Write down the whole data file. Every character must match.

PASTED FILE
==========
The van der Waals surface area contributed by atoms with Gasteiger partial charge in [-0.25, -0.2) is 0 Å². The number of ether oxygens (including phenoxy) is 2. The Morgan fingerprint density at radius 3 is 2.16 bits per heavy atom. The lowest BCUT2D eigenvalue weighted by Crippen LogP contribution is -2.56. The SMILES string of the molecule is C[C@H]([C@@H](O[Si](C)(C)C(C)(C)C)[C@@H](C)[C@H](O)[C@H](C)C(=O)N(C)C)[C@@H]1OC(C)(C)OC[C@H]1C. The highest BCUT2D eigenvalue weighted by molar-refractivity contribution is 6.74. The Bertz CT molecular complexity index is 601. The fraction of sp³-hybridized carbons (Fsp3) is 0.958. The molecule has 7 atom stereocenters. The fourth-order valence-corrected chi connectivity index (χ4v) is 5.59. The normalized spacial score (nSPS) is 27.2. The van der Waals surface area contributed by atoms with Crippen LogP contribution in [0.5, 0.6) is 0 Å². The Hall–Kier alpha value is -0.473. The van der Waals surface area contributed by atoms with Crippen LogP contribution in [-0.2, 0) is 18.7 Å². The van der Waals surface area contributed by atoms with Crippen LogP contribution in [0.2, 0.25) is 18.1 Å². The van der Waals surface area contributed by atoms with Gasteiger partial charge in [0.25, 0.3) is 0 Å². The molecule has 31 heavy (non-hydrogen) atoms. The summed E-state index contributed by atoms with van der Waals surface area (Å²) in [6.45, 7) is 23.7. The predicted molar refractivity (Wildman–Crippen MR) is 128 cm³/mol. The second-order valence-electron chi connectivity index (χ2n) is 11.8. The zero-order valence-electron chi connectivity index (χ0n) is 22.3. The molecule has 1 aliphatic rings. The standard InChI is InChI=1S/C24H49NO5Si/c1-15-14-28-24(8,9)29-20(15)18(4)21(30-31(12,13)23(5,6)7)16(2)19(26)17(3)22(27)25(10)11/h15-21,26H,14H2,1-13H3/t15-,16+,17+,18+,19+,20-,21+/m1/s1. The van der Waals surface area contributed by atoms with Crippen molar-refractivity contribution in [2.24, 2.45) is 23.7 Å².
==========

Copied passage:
The van der Waals surface area contributed by atoms with Gasteiger partial charge in [-0.25, -0.2) is 0 Å². The number of ether oxygens (including phenoxy) is 2. The Morgan fingerprint density at radius 3 is 2.16 bits per heavy atom. The lowest BCUT2D eigenvalue weighted by Crippen LogP contribution is -2.56. The SMILES string of the molecule is C[C@H]([C@@H](O[Si](C)(C)C(C)(C)C)[C@@H](C)[C@H](O)[C@H](C)C(=O)N(C)C)[C@@H]1OC(C)(C)OC[C@H]1C. The highest BCUT2D eigenvalue weighted by molar-refractivity contribution is 6.74. The Bertz CT molecular complexity index is 601. The fraction of sp³-hybridized carbons (Fsp3) is 0.958. The molecule has 7 atom stereocenters. The fourth-order valence-corrected chi connectivity index (χ4v) is 5.59. The normalized spacial score (nSPS) is 27.2. The van der Waals surface area contributed by atoms with Crippen LogP contribution in [0.5, 0.6) is 0 Å². The Hall–Kier alpha value is -0.473. The van der Waals surface area contributed by atoms with Crippen LogP contribution in [-0.2, 0) is 18.7 Å². The van der Waals surface area contributed by atoms with Crippen LogP contribution in [0.2, 0.25) is 18.1 Å². The van der Waals surface area contributed by atoms with Gasteiger partial charge in [0.25, 0.3) is 0 Å². The molecule has 31 heavy (non-hydrogen) atoms. The summed E-state index contributed by atoms with van der Waals surface area (Å²) in [6.45, 7) is 23.7. The predicted molar refractivity (Wildman–Crippen MR) is 128 cm³/mol. The second-order valence-electron chi connectivity index (χ2n) is 11.8. The zero-order valence-electron chi connectivity index (χ0n) is 22.3. The molecule has 1 aliphatic rings. The standard InChI is InChI=1S/C24H49NO5Si/c1-15-14-28-24(8,9)29-20(15)18(4)21(30-31(12,13)23(5,6)7)16(2)19(26)17(3)22(27)25(10)11/h15-21,26H,14H2,1-13H3/t15-,16+,17+,18+,19+,20-,21+/m1/s1. The van der Waals surface area contributed by atoms with Crippen molar-refractivity contribution in [2.24, 2.45) is 23.7 Å².